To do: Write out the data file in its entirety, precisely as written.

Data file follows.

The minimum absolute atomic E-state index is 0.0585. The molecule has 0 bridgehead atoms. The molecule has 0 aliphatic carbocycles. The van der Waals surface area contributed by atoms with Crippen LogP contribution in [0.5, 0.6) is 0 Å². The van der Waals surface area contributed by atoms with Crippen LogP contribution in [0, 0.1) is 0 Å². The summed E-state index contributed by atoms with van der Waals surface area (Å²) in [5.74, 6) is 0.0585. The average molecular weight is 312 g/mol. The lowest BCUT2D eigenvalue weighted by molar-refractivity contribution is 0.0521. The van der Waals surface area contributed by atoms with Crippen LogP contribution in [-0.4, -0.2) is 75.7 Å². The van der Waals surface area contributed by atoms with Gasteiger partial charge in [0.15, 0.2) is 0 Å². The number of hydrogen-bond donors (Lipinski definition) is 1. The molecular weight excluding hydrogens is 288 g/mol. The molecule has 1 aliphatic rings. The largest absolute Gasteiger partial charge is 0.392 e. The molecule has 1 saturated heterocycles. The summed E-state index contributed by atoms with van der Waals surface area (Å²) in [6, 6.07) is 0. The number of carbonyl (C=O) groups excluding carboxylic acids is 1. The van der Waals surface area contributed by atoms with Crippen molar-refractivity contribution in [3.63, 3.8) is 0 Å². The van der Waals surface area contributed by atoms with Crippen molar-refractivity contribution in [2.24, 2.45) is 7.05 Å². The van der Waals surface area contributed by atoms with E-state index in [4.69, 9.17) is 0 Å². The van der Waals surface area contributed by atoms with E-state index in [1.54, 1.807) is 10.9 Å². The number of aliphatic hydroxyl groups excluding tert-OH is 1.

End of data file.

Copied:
The minimum absolute atomic E-state index is 0.0585. The molecule has 0 bridgehead atoms. The molecule has 0 aliphatic carbocycles. The van der Waals surface area contributed by atoms with Crippen LogP contribution in [0.5, 0.6) is 0 Å². The van der Waals surface area contributed by atoms with Crippen LogP contribution in [0, 0.1) is 0 Å². The summed E-state index contributed by atoms with van der Waals surface area (Å²) in [5.74, 6) is 0.0585. The average molecular weight is 312 g/mol. The lowest BCUT2D eigenvalue weighted by molar-refractivity contribution is 0.0521. The van der Waals surface area contributed by atoms with Crippen LogP contribution in [-0.4, -0.2) is 75.7 Å². The van der Waals surface area contributed by atoms with Gasteiger partial charge in [0.15, 0.2) is 0 Å². The number of hydrogen-bond donors (Lipinski definition) is 1. The molecular weight excluding hydrogens is 288 g/mol. The molecule has 1 aliphatic rings. The largest absolute Gasteiger partial charge is 0.392 e. The molecule has 1 saturated heterocycles. The summed E-state index contributed by atoms with van der Waals surface area (Å²) in [6, 6.07) is 0. The number of carbonyl (C=O) groups excluding carboxylic acids is 1. The van der Waals surface area contributed by atoms with Crippen molar-refractivity contribution in [3.63, 3.8) is 0 Å². The van der Waals surface area contributed by atoms with Crippen molar-refractivity contribution in [2.24, 2.45) is 7.05 Å². The van der Waals surface area contributed by atoms with E-state index in [4.69, 9.17) is 0 Å². The van der Waals surface area contributed by atoms with E-state index in [1.54, 1.807) is 10.9 Å². The number of aliphatic hydroxyl groups excluding tert-OH is 1.